Miss Chin? Why, in the Peking Opera, are women’s roles played by men? … Because only a man knows how a woman is supposed to act.

Related Characters: Song Liling (speaker), Comrade Chin
Related Symbols: Madame Butterfly
Page Number: 63
Explanation and Analysis:

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Act 2, Scene 11 Quotes

This is the ultimate cruelty, isn’t it? That I can talk and talk and to anyone listening, it’s only air — too rich a diet to be swallowed by a mundane world. Why can’t anyone understand? That in China, I once loved, and was loved by, the Perfect Woman.

Related Characters: Rene Gallimard (speaker), Song Liling, Marc
Page Number: 76
Explanation and Analysis:

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Act 3, Scene 1 Quotes

Okay, Rule One is: Men always believe what they want to hear. So a girl can tell the most obnoxious lies and the guys will believe them every time — “This is my first time” — “That’s the biggest I’ve ever seen” — or both, which, if you really think about it, is not possible in a single lifetime.

Related Characters: Song Liling (speaker), Rene Gallimard
Page Number: 82
Explanation and Analysis:

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The West has sort of an international rape mentality toward the East … Basically, “Her mouth says no, but her eyes say yes.” The West thinks of itself as masculine — big guns, big industry, big money — so the East is feminine — weak, delicate, poor … but good at art, and full of inscrutable wisdom — the feminine mystique. Her mouth says no, but her eyes say yes. The West believes the East, deep down, wants to be dominated — because a woman can’t think for herself.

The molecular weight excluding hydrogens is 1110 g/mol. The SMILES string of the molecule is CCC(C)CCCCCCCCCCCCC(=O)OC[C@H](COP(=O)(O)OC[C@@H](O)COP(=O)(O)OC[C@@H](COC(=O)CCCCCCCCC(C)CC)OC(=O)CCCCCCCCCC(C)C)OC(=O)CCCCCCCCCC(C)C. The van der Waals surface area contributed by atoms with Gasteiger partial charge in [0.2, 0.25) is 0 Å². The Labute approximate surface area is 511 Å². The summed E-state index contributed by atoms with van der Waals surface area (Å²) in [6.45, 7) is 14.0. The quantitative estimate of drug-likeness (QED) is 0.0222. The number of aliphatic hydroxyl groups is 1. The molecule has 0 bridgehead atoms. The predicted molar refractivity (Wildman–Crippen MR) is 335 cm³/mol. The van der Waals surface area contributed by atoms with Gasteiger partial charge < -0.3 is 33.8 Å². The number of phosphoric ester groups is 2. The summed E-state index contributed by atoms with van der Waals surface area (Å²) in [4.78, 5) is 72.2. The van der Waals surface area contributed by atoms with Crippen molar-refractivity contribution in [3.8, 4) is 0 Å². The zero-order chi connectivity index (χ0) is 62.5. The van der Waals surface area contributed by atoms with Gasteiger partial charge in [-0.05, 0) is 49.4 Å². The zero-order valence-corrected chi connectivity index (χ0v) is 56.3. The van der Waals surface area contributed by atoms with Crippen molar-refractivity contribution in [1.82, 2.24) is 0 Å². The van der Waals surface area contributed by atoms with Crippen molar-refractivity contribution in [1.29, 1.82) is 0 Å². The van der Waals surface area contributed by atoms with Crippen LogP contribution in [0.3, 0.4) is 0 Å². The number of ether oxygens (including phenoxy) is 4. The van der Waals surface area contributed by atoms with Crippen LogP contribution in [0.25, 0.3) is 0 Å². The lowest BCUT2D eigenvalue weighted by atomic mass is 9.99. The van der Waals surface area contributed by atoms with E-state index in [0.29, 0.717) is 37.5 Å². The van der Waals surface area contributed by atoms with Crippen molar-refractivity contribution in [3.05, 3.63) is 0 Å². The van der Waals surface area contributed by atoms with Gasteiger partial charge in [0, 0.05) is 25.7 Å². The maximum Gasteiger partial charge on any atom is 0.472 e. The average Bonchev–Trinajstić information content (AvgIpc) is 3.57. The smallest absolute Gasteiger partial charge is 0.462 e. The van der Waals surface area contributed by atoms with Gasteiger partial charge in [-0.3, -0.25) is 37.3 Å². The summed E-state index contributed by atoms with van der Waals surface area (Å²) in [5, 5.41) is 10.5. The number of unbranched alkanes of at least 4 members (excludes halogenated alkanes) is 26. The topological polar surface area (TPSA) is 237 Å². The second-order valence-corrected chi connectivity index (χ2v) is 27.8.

Related Characters: Song Liling (speaker), Rene Gallimard
Page Number: 82
Explanation and Analysis:

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Act 3, Scene 2 Quotes

You, if anyone, should know — I am pure imagination.

Related Characters: Rene Gallimard (speaker), Song Liling
Page Number: 91
Explanation and Analysis:

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Act 3, Scene 3 Quotes

My mistakes were simple and absolute — the man I loved was a cad, a bounder. He deserved nothing but a kick in the behind and instead I gave him … all my love … Love warped my judgment, blinded my eyes, rearranged the very lines on my face … until I could look into the mirror and see nothing but … a woman.

Related Characters: Rene Gallimard (speaker), Song Liling
Page Number: 92
Explanation and Analysis:

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The love of a Butterfly can withstand many things — unfaithfulness, loss, even abandonment. But how can it face the one sin that implies all others? The devastating knowledge that, underneath it all, the object of her love was nothing more, nothing less than … a man.

Related Characters: Rene Gallimard (speaker), Song Liling
Related Symbols: Madame Butterfly